Edith Heath founded Heath Ceramics in 1948 and for 60 years she was the driving force at Heath Ceramics. Her dinnerware combines a craft-based heritage with modern lines in a way that has been prized by many.
Born May 25, 1911, to Danish farmers in Iowa, Edith was one of seven children, and spent her early years helping to raise her siblings, baking bread and sewing. Friends and colleagues said the Depression only made her more resourceful and independent, qualities that would define her artwork.
Edith was a talented ceramicist with a great respect for craft and material, and a strong point of view on the product that her company would make — simple, good things for good people. She became a defining influence of 20th century design and was the first non-architect to win the American Institute of Architects Industrial Arts Medal for her distinctively beautiful tile. Known and respected for her drive to understand the science behind her craft, she not only mixed all of her own glazes, but also developed her own proprietary clay body – one that only requires a single lower-than-normal-temperature firing. This specialized combination produces an extremely durable product while consuming less energy.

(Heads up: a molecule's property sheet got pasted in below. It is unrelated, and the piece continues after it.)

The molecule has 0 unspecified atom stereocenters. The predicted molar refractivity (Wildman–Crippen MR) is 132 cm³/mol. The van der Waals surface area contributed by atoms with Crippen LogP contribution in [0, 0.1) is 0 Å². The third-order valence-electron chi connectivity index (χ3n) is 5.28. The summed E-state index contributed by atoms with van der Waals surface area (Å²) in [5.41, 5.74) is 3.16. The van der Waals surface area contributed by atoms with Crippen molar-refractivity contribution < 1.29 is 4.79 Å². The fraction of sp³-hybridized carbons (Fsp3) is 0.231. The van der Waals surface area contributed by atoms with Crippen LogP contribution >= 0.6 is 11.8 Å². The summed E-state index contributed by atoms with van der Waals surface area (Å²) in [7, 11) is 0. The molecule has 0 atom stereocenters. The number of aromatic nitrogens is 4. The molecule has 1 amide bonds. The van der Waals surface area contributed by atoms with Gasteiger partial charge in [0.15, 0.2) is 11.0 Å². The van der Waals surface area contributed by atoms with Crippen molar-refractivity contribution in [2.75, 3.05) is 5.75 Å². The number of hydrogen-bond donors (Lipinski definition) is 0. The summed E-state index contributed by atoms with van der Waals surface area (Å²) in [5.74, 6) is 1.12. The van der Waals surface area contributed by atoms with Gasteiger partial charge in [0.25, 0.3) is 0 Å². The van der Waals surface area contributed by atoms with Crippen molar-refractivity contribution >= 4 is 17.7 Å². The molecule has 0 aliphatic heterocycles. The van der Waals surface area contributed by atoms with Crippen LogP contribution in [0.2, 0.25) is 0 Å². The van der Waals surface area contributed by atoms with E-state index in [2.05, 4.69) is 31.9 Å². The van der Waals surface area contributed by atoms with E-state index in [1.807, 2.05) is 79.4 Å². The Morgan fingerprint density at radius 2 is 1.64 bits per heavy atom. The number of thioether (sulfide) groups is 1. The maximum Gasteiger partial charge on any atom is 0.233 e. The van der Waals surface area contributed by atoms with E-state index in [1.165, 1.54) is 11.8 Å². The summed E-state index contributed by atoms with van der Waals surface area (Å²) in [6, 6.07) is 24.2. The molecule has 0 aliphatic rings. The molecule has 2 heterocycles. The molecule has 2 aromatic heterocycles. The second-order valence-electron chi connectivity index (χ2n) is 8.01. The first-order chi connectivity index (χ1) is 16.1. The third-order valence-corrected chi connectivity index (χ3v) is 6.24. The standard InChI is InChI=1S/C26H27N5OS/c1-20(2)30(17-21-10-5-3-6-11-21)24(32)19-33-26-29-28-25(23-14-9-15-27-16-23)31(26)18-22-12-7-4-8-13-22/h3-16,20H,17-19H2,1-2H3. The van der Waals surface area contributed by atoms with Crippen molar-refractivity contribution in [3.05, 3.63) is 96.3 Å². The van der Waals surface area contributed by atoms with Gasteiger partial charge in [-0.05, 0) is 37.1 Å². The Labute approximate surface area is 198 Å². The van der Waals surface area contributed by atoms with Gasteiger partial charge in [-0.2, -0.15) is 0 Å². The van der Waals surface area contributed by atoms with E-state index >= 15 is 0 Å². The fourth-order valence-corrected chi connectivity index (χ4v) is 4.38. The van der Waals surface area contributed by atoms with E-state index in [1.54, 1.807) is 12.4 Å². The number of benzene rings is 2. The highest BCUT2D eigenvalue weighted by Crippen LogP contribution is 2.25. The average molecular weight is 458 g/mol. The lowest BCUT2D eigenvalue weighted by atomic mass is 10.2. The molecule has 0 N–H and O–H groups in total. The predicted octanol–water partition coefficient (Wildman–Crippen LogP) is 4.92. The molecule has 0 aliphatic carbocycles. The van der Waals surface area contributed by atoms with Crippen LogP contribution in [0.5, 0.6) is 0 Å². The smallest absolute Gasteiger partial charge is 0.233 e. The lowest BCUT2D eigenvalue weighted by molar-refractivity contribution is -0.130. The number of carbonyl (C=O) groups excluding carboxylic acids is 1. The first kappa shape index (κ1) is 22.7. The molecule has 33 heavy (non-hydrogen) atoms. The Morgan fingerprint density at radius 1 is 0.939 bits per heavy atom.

The Heath Ceramic name is synonymous with simple, durable, honest, functional and thoughtfully designed tableware and tile. Heathware can be found in restaurants, homes and museums worldwide, as well as many of Edith’s original pieces reside in the permanent collections of museums such as the MOMA
Over sixty years later, Heath Ceramics is one of the few mid-century American potteries still in existence. Operated by new owners Robin Petravic and Catherine Bailey since 2003, Heath Ceramics continues to make all of their hand-glazed tableware and architectural tile – from start to finish – in the original Sausalito factory designed and built in 1959 by Marquis & Stoller.
Coupe Studio Line Studio Cup, Pitcher and Creamer, Ashtray, Serving Dish Casserole, Large Teapot